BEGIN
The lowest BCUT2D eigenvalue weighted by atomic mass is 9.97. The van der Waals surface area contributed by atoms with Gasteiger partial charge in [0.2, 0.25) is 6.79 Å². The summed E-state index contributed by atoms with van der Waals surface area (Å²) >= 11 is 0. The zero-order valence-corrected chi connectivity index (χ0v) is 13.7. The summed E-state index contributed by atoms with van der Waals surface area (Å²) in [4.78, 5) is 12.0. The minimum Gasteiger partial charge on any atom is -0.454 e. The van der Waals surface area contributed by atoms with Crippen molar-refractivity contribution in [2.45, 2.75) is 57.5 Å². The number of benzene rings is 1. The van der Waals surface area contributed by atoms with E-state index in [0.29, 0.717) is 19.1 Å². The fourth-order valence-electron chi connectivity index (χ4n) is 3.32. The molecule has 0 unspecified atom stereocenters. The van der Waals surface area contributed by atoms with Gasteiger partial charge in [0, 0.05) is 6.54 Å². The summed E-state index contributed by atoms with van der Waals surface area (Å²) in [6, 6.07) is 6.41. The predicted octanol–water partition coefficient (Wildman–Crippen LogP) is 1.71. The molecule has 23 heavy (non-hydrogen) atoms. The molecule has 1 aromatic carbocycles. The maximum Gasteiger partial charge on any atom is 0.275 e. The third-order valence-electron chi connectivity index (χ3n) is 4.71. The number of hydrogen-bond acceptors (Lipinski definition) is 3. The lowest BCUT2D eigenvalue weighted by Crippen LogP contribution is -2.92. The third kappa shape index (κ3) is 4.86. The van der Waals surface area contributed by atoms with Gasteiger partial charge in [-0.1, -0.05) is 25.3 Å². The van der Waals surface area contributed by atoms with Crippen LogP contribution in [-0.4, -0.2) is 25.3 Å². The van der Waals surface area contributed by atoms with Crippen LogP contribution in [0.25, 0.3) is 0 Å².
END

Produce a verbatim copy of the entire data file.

The lowest BCUT2D eigenvalue weighted by atomic mass is 9.97. The van der Waals surface area contributed by atoms with Gasteiger partial charge in [0.2, 0.25) is 6.79 Å². The summed E-state index contributed by atoms with van der Waals surface area (Å²) >= 11 is 0. The zero-order valence-corrected chi connectivity index (χ0v) is 13.7. The summed E-state index contributed by atoms with van der Waals surface area (Å²) in [4.78, 5) is 12.0. The minimum Gasteiger partial charge on any atom is -0.454 e. The van der Waals surface area contributed by atoms with Crippen molar-refractivity contribution in [2.45, 2.75) is 57.5 Å². The number of benzene rings is 1. The van der Waals surface area contributed by atoms with E-state index in [0.29, 0.717) is 19.1 Å². The fourth-order valence-electron chi connectivity index (χ4n) is 3.32. The molecule has 0 unspecified atom stereocenters. The van der Waals surface area contributed by atoms with Gasteiger partial charge in [0, 0.05) is 6.54 Å². The summed E-state index contributed by atoms with van der Waals surface area (Å²) in [6, 6.07) is 6.41. The predicted octanol–water partition coefficient (Wildman–Crippen LogP) is 1.71. The molecule has 23 heavy (non-hydrogen) atoms. The molecule has 1 aromatic carbocycles. The maximum Gasteiger partial charge on any atom is 0.275 e. The third-order valence-electron chi connectivity index (χ3n) is 4.71. The number of hydrogen-bond acceptors (Lipinski definition) is 3. The lowest BCUT2D eigenvalue weighted by Crippen LogP contribution is -2.92. The third kappa shape index (κ3) is 4.86. The van der Waals surface area contributed by atoms with Gasteiger partial charge in [-0.1, -0.05) is 25.3 Å². The van der Waals surface area contributed by atoms with Crippen LogP contribution in [-0.4, -0.2) is 25.3 Å². The van der Waals surface area contributed by atoms with Crippen LogP contribution in [0.25, 0.3) is 0 Å².